Match your customer and employee experiences or watch out for the consequences

Posted by Karen
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Disengaged and demotivated employees cost organisations money. One reason for this cost is when an organisation tries to create a customer experience that isn’t a reality for employees. It’s simple, if you can’t get the experience right with your own people then it’s not going to happen with your customers, partners or anyone else outside.

Organisations are waking up to the opportunity that engaged and motivated employees can and want to deliver more. But they continue to invest in initiatives driven separately by multiple functions, such as HR, Internal Communications and Marketing and others. Sadly, this approach doesn’t deliver the desired returns and is demotivating for the people in these functions.

Short term bursts of employee engagement activity that aren’t consistent and not felt throughout the organisation won’t make the step change needed.

The real benefit comes when these functions organise their efforts around the employee experience, recognising and acting together where it makes sense. They can then deliver a sustained and consistent approach that becomes part of the fabric of all an organisation does.

“A productive, positive employee experience has emerged as the new contract between employer and employee. Just as marketing and product teams have moved beyond customer satisfaction to look at total customer experience, so is HR refocusing its efforts on building programs, strategies, and teams that understand and continuously improve the entire employee experience. Our research has identified 20 elements that bring this together, each of which requires focus and attention from HR and management.”

Deloitte University Press (The employee experience: Culture, engagement, and beyond 2017 Global Human Capital Trends)

Like the customer experience, the employee experience spans the lifecycle of the relationship of an employee with the organisation. So, from the point when a person hears about a potential role with an organisation to the moment they leave.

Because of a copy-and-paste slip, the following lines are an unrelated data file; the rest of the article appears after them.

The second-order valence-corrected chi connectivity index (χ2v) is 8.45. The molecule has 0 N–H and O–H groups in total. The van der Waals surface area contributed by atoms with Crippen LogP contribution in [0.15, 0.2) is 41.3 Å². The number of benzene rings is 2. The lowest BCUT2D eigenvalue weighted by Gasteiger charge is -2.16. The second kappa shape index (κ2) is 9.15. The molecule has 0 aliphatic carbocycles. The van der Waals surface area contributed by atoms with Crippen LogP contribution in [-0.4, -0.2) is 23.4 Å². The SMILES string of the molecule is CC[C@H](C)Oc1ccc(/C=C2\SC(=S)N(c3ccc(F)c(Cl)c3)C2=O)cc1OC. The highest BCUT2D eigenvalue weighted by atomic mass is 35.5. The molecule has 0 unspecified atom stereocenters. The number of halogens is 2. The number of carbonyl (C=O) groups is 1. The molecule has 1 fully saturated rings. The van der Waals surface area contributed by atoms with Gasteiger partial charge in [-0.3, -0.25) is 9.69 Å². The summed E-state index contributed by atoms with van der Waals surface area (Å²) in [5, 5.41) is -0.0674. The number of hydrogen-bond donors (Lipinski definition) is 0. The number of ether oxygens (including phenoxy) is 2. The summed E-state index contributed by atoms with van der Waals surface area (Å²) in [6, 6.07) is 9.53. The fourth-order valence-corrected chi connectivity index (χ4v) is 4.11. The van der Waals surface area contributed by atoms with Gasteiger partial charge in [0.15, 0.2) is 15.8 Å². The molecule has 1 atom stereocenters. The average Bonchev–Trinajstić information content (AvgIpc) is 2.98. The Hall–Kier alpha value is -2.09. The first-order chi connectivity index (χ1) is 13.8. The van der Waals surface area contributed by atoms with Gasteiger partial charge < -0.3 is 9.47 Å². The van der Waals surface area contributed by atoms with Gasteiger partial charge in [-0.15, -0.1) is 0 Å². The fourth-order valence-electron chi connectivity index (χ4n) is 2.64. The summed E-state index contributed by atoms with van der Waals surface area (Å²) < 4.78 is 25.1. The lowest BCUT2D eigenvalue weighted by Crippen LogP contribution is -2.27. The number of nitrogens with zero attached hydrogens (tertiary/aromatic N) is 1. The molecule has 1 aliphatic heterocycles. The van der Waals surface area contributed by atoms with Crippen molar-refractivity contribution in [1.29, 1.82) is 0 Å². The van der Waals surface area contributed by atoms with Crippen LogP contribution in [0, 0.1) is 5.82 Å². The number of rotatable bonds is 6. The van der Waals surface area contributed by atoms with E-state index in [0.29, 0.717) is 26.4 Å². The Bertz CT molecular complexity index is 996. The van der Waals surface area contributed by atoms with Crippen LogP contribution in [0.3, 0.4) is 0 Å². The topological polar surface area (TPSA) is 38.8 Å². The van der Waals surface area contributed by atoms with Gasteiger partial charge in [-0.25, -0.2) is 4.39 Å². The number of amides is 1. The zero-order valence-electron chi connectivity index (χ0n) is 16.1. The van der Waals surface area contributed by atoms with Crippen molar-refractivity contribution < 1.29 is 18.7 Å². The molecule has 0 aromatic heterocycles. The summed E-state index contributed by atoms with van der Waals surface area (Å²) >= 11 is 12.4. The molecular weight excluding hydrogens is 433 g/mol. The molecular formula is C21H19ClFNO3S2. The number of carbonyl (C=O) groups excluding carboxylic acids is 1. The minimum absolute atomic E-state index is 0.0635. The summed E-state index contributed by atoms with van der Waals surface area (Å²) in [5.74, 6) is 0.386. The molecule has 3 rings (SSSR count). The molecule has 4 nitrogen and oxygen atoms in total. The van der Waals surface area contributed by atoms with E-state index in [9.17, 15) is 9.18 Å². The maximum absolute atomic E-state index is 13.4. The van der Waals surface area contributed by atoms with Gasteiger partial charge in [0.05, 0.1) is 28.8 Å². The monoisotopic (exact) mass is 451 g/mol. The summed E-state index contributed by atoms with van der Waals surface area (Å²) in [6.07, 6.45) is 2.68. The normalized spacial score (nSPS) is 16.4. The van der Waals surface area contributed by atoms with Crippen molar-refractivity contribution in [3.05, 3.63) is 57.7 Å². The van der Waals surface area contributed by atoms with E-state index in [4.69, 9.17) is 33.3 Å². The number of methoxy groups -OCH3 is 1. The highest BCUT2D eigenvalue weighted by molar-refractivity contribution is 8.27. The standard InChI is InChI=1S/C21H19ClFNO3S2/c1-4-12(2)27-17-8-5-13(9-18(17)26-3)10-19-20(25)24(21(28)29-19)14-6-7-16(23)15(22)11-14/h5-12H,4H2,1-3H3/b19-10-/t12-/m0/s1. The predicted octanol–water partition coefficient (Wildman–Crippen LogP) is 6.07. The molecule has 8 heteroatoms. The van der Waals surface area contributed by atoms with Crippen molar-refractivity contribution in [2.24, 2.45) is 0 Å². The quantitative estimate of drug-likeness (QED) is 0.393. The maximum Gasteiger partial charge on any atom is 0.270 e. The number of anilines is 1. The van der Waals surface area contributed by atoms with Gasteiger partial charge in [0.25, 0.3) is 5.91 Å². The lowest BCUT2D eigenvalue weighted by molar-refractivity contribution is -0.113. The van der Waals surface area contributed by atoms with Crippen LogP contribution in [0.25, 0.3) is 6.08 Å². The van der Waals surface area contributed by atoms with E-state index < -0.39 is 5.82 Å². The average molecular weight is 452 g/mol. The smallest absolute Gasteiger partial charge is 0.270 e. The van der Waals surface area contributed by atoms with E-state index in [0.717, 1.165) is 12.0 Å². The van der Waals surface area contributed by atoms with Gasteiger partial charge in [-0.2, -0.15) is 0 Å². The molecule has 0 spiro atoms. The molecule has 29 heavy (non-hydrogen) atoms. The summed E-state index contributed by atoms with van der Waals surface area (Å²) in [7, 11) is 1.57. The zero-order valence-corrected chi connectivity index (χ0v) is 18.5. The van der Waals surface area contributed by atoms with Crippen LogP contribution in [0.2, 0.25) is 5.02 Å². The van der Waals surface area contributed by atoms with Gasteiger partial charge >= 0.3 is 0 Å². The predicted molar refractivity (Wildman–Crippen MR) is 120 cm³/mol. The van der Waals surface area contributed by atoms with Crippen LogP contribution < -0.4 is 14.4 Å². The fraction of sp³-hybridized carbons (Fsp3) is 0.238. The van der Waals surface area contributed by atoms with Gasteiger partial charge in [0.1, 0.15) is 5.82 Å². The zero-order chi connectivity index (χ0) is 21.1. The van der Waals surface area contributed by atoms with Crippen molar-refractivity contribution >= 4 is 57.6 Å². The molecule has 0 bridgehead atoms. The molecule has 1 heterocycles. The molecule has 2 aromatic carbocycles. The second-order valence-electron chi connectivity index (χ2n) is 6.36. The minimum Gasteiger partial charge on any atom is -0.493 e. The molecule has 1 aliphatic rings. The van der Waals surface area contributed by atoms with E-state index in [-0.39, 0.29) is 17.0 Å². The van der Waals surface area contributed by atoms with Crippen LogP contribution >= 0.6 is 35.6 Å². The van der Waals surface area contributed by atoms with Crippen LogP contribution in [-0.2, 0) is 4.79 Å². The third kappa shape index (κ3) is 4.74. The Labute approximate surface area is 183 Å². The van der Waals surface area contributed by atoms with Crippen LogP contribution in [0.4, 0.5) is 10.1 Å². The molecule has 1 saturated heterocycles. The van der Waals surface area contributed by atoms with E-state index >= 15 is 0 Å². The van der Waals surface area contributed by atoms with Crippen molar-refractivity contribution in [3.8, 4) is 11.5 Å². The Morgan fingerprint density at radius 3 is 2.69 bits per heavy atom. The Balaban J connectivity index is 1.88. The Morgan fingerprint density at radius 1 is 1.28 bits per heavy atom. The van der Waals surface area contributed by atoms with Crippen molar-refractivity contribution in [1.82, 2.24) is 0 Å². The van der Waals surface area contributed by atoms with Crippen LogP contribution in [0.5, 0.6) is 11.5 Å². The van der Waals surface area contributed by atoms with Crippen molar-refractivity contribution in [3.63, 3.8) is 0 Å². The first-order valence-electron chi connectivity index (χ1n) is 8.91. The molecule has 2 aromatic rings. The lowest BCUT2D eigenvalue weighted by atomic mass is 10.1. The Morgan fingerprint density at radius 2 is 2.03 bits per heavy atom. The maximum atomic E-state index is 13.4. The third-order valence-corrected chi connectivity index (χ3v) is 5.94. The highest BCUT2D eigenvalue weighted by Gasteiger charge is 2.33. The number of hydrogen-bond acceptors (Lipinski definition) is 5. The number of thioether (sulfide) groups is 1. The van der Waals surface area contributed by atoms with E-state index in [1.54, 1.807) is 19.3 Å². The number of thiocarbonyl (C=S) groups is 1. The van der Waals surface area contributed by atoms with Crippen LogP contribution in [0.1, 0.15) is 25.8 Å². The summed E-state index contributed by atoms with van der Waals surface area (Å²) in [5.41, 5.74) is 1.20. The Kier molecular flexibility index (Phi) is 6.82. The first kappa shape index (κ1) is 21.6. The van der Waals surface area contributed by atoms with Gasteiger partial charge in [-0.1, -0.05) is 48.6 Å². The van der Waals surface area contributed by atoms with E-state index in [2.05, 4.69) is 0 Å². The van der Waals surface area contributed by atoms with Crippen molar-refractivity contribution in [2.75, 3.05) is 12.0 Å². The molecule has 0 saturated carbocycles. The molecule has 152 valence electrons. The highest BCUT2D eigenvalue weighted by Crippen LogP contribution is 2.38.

Some organisations are grasping the employee experience opportunity. Heads of the employee experience roles are increasingly appearing on LinkedIn. But what does this new head of employee experience role encompass?

Having reviewed ten roles (with lengths of service ranging from four months to one and half years), there was quite a mix of responsibilities including: employee engagement; internal communication; compensation and benefits; reward and recognition; talent attraction and retention; focus on culture, technology and the working environment; diversity and inclusion; health and well-being; learning and development (including leadership); change management; employer brand proposition; organisational effectiveness; building digital capabilities; and employee journey maps.

People in these roles are coming from: change; HR; organisation design and development; learning; transformation; chief of staff; operations; employee engagement; communication; employer brand; innovation; programme management; recruitment; talent management/acquisition; and marketing.

This is a great opportunity for functions like Internal Communications, HR and Marketing to sit together and discuss how they can combine their strengths for the future, adding greater value. Their joint focus can be on the employee net promoter score (ENPS) mirroring the measure of the customer experience (NPS).

Does your employee experience mirror what you aspire to or do achieve through your customer experience? If so, please share ideas with others in the comments below.

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